Conditioning /Preparative Regimen

Before your bone marrow or stem cell transplant, you will receive chemotherapy and/or total body irradiation to prepare your body to receive healthy blood stem cells.

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Several days prior to your transplant, you will receive chemotherapy and/or total body irradiation (TBI). This is called the conditioning or preparative regimen.

The purpose of the conditioning regimen is to:

  • destroy your diseased cells
  • suppress your immune system so that the healthy blood stem cells can begin producing new blood cells


Most conditioning regimens include chemotherapy. The exact drugs used with depend on your disease, your overall health and the preferred treatment plan at your transplant center.

Drugs used in the conditioning regimen are sometimes the same as those used in standard chemotherapy to treat the disease. The dosage, however, may be much higher.

Most chemotherapy drugs are given through a thin flexible tube called a catheter or central venous line. The catheter is surgically implanted into a large vein in the neck or chest, placed so it rests just above the heart. It allows the medical staff to give drugs and blood products to you painlessly, and to withdraw the many blood samples required during treatment without inserting needles into your arms.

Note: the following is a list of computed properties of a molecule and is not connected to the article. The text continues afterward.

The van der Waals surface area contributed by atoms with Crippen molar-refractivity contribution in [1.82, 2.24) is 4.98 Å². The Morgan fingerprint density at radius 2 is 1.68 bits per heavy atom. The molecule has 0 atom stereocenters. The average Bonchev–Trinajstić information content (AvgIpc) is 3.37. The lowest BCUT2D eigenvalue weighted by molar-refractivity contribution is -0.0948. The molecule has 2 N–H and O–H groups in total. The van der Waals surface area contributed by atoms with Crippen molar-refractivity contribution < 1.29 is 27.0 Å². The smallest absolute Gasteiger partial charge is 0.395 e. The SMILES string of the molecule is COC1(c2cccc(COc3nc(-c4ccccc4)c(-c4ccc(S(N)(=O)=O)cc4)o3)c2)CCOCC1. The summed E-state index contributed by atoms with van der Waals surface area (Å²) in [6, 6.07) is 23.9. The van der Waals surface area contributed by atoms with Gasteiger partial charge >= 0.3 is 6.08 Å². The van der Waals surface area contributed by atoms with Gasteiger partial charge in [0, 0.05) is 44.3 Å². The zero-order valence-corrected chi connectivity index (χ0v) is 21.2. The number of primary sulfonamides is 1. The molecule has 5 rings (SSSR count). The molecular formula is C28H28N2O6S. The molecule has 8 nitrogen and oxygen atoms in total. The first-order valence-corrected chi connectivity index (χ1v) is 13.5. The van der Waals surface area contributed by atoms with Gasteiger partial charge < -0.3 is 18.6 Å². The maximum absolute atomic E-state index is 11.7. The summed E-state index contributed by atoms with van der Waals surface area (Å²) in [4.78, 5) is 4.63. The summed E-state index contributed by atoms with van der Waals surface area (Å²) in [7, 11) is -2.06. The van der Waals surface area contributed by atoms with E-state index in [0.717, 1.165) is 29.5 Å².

• The catheter may be left in place for several months after transplant.
  • Sometimes the catheter is attached to a device called a port that is inserted under your skin.

Total Body Irradiation (TBI)

Some conditioning regimens include total body irradiation (TBI). TBI is typically administered to patients in one or more sessions over a one-to-seven-day period.

You will not actually see or feel the radiation, but you may still find TBI an unnerving experience

  • You will sit or lie still, sometimes in an awkward position, for 10 to 45 minutes while the radiation is administered. This can be difficult, particularly if you are nauseated.
  • Some transplant centers use special stands or boxes to help you remain still during TBI. These can be confining and may make you feel anxious.

Pre-medication with sedatives can help reduce anxiety. Children are usually sedated before TBI to minimize their movement. Very young children may be anesthetized.

It helps to visit the radiation center before TBI therapy begins to familiarize yourself with the equipment and to get your questions answered.

Most centers provide patients with a simulation of TBI so they know, in advance, what to expect, and the health care team can make sure that dosages and equipment measurements are correct.

See the Early Recovery page for details about possible side effects of chemotherapy and TBI.

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Updated June 2024